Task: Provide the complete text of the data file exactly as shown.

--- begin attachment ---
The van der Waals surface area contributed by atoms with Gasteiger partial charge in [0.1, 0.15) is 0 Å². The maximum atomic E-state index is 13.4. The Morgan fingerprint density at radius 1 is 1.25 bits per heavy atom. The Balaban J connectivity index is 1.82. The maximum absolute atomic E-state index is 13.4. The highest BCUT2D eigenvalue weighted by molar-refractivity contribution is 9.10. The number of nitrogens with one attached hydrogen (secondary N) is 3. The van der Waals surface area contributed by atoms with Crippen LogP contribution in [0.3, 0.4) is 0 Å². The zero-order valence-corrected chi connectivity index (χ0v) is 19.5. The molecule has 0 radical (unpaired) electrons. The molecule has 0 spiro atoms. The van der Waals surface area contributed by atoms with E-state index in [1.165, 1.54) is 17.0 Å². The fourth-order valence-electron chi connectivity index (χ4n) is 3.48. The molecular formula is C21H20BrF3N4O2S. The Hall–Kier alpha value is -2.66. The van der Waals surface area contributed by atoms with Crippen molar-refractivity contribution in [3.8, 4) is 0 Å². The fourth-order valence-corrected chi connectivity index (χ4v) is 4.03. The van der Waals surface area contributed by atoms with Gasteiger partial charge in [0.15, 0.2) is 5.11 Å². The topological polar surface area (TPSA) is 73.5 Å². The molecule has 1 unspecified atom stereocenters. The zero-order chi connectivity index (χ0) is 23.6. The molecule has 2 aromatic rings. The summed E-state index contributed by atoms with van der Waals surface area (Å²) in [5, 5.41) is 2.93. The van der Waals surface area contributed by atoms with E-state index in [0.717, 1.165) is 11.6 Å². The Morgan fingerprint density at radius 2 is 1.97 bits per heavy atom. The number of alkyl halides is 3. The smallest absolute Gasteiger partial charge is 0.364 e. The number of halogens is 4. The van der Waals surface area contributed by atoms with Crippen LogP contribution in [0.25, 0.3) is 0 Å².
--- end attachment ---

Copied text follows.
The van der Waals surface area contributed by atoms with Gasteiger partial charge in [0.1, 0.15) is 0 Å². The maximum atomic E-state index is 13.4. The Morgan fingerprint density at radius 1 is 1.25 bits per heavy atom. The Balaban J connectivity index is 1.82. The maximum absolute atomic E-state index is 13.4. The highest BCUT2D eigenvalue weighted by molar-refractivity contribution is 9.10. The number of nitrogens with one attached hydrogen (secondary N) is 3. The van der Waals surface area contributed by atoms with Crippen LogP contribution in [0.3, 0.4) is 0 Å². The zero-order valence-corrected chi connectivity index (χ0v) is 19.5. The molecule has 0 radical (unpaired) electrons. The molecule has 0 spiro atoms. The van der Waals surface area contributed by atoms with E-state index in [1.165, 1.54) is 17.0 Å². The fourth-order valence-electron chi connectivity index (χ4n) is 3.48. The molecular formula is C21H20BrF3N4O2S. The Hall–Kier alpha value is -2.66. The van der Waals surface area contributed by atoms with Crippen molar-refractivity contribution in [3.8, 4) is 0 Å². The fourth-order valence-corrected chi connectivity index (χ4v) is 4.03. The van der Waals surface area contributed by atoms with Gasteiger partial charge in [0.15, 0.2) is 5.11 Å². The topological polar surface area (TPSA) is 73.5 Å². The molecule has 1 unspecified atom stereocenters. The zero-order chi connectivity index (χ0) is 23.6. The molecule has 2 aromatic rings. The summed E-state index contributed by atoms with van der Waals surface area (Å²) in [5, 5.41) is 2.93. The van der Waals surface area contributed by atoms with E-state index in [0.717, 1.165) is 11.6 Å². The Morgan fingerprint density at radius 2 is 1.97 bits per heavy atom. The number of alkyl halides is 3. The smallest absolute Gasteiger partial charge is 0.364 e. The number of halogens is 4. The van der Waals surface area contributed by atoms with Crippen LogP contribution in [0.25, 0.3) is 0 Å².